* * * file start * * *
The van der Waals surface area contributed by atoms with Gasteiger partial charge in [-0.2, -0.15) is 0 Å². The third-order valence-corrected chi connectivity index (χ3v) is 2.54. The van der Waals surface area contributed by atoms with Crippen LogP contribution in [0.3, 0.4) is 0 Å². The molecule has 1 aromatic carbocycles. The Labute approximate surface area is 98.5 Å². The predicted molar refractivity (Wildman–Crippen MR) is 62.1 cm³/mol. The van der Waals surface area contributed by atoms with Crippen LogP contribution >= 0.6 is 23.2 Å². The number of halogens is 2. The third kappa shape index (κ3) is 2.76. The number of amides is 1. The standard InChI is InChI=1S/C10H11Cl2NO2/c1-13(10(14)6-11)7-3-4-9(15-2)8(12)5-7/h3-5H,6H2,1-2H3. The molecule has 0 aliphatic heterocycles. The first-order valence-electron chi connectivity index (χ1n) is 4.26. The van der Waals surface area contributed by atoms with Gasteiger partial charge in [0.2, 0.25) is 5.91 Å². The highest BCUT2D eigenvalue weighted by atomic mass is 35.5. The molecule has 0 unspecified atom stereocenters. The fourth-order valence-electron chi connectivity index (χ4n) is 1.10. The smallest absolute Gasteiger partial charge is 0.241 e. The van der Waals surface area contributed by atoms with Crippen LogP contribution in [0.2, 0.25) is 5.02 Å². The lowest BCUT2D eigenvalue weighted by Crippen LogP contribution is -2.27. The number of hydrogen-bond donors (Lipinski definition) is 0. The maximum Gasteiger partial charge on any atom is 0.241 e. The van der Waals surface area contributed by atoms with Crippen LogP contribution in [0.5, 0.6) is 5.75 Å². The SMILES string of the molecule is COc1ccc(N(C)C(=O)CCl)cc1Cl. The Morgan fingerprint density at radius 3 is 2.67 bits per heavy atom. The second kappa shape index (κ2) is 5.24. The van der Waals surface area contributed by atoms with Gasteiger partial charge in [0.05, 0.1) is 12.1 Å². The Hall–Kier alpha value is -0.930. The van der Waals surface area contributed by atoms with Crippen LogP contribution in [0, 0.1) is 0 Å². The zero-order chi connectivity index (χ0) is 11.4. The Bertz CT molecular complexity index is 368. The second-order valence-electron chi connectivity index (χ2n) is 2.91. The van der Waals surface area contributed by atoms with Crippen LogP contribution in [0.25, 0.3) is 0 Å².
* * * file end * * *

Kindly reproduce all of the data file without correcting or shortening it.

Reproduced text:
The van der Waals surface area contributed by atoms with Gasteiger partial charge in [-0.2, -0.15) is 0 Å². The third-order valence-corrected chi connectivity index (χ3v) is 2.54. The van der Waals surface area contributed by atoms with Crippen LogP contribution in [0.3, 0.4) is 0 Å². The molecule has 1 aromatic carbocycles. The Labute approximate surface area is 98.5 Å². The predicted molar refractivity (Wildman–Crippen MR) is 62.1 cm³/mol. The van der Waals surface area contributed by atoms with Crippen LogP contribution >= 0.6 is 23.2 Å². The number of halogens is 2. The third kappa shape index (κ3) is 2.76. The number of amides is 1. The standard InChI is InChI=1S/C10H11Cl2NO2/c1-13(10(14)6-11)7-3-4-9(15-2)8(12)5-7/h3-5H,6H2,1-2H3. The molecule has 0 aliphatic heterocycles. The first-order valence-electron chi connectivity index (χ1n) is 4.26. The van der Waals surface area contributed by atoms with Gasteiger partial charge in [0.2, 0.25) is 5.91 Å². The highest BCUT2D eigenvalue weighted by atomic mass is 35.5. The molecule has 0 unspecified atom stereocenters. The fourth-order valence-electron chi connectivity index (χ4n) is 1.10. The smallest absolute Gasteiger partial charge is 0.241 e. The van der Waals surface area contributed by atoms with Crippen LogP contribution in [0.2, 0.25) is 5.02 Å². The lowest BCUT2D eigenvalue weighted by Crippen LogP contribution is -2.27. The number of hydrogen-bond donors (Lipinski definition) is 0. The maximum Gasteiger partial charge on any atom is 0.241 e. The van der Waals surface area contributed by atoms with Crippen LogP contribution in [0.5, 0.6) is 5.75 Å². The SMILES string of the molecule is COc1ccc(N(C)C(=O)CCl)cc1Cl. The Morgan fingerprint density at radius 3 is 2.67 bits per heavy atom. The second kappa shape index (κ2) is 5.24. The van der Waals surface area contributed by atoms with Gasteiger partial charge in [0.05, 0.1) is 12.1 Å². The Hall–Kier alpha value is -0.930. The van der Waals surface area contributed by atoms with Crippen LogP contribution in [0, 0.1) is 0 Å². The zero-order chi connectivity index (χ0) is 11.4. The Bertz CT molecular complexity index is 368. The second-order valence-electron chi connectivity index (χ2n) is 2.91. The van der Waals surface area contributed by atoms with Crippen LogP contribution in [0.25, 0.3) is 0 Å².